In this article, the author considers the experimental animations of Jeff Scher in relation to the current obsessive quest for a total `reality effect' in much contemporary commercial computer animation. While Scher does not use a computer to create his works, he does extensively use a rotoscope, a device with a long and complex connection with the construction of illusionistic effects in animation. The author discusses Scher's unusual appropriation of rotoscoping techniques, his links with certain historical tendencies in avant-garde cinema, his interest in the relationship between the individual frame and the creation of movement in animation, and his reflexive engagement with fundamental principles of cognitive and visual perception.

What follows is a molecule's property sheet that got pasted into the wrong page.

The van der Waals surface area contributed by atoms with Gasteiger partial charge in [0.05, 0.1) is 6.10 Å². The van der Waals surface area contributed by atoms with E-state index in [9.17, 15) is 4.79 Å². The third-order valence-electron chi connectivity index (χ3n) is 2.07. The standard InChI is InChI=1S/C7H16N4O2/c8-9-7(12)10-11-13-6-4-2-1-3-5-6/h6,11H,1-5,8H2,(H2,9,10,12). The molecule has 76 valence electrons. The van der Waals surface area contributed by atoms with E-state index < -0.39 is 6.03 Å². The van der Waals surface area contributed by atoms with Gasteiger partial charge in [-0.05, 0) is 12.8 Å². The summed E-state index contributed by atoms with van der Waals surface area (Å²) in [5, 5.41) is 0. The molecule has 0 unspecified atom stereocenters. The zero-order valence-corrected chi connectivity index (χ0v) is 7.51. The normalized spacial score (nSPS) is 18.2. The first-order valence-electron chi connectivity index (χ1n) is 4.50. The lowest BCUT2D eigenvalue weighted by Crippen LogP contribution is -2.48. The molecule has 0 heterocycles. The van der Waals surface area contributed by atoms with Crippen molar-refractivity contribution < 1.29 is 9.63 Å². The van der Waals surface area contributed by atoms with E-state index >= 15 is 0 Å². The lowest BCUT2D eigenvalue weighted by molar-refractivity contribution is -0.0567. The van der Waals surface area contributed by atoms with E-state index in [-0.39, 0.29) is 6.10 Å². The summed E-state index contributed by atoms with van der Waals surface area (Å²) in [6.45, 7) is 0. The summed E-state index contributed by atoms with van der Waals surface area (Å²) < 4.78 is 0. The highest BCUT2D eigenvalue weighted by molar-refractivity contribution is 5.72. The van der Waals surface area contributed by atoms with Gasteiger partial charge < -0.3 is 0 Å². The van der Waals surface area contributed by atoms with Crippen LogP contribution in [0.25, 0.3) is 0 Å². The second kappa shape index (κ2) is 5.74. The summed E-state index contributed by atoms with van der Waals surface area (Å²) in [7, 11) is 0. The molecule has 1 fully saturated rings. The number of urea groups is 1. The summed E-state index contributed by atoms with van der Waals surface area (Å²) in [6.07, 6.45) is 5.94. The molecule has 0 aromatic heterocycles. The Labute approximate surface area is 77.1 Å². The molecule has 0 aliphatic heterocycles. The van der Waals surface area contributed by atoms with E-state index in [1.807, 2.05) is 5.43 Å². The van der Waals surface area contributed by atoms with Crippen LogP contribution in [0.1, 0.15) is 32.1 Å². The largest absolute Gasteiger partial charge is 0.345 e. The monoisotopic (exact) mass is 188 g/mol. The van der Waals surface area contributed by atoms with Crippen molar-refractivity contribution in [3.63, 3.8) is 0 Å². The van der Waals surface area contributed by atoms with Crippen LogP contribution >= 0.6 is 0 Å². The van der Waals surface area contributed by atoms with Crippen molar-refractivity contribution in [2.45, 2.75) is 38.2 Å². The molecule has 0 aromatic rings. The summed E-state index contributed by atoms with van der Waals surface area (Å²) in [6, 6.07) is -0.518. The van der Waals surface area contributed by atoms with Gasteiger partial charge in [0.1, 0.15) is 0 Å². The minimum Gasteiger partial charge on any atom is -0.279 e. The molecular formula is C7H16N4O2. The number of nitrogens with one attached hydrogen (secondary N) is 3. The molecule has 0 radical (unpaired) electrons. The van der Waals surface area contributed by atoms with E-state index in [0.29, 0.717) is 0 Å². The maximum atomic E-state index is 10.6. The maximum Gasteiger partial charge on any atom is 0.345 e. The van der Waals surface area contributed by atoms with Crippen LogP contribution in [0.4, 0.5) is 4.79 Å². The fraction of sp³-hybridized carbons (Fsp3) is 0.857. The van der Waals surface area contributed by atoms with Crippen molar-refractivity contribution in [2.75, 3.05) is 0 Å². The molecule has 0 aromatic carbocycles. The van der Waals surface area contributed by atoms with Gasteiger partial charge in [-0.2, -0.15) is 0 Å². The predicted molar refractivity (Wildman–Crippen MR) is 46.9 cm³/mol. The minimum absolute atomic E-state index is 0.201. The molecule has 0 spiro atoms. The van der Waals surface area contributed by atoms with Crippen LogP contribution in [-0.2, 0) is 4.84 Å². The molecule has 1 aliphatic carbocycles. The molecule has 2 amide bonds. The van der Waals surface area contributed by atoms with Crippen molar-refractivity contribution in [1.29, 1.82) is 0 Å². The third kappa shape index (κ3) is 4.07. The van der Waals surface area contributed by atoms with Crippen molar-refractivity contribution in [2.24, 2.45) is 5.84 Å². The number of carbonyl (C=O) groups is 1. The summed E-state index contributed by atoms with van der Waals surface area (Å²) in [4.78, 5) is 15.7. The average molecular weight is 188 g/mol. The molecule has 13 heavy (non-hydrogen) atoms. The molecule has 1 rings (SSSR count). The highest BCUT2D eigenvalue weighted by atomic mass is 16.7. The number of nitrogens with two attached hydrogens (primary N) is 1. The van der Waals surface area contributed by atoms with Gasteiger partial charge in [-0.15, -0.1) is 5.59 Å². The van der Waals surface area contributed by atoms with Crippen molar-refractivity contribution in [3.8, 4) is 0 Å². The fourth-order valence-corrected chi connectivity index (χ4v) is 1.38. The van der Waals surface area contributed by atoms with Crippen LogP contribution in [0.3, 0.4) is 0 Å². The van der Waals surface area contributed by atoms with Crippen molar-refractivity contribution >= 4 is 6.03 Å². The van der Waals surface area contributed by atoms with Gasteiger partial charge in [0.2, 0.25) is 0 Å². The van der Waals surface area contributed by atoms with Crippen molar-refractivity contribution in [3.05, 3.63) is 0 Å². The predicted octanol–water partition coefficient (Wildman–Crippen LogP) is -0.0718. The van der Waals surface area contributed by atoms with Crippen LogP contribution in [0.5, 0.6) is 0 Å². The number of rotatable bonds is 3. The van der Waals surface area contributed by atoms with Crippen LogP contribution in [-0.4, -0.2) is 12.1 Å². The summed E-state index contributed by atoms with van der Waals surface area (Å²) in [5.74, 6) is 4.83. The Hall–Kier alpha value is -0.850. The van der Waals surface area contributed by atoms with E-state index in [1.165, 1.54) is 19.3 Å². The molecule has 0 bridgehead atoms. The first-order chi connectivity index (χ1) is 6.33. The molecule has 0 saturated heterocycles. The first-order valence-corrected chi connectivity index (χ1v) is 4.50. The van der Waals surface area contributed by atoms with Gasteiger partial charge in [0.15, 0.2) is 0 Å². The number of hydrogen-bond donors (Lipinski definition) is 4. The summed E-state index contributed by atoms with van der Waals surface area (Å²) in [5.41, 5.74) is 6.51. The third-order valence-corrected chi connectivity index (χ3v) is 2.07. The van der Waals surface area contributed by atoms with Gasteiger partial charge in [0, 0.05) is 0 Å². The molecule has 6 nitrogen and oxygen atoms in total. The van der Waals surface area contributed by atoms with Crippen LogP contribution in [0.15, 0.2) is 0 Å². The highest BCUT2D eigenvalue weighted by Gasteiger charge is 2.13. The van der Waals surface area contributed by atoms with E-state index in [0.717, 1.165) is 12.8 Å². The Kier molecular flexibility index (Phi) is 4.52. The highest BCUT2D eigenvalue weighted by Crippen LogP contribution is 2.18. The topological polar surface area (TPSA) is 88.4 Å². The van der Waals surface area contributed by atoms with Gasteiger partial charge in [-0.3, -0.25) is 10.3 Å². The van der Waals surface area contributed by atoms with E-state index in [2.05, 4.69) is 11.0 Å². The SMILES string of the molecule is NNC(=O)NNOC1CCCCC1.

- Romancing the Rotoscope: Self-Reflexivity and the Reality Effect in the Animations of Jeff Scher
- Independent Animation, Rotoshop and Communities of Practice: As Seen Through A Scanner Darkly
- Bob Sabiston in Conversation with Paul Ward
- The Rotoscopic Uncanny: Aku no Hana and the Aesthetic of Japanese Postmodernity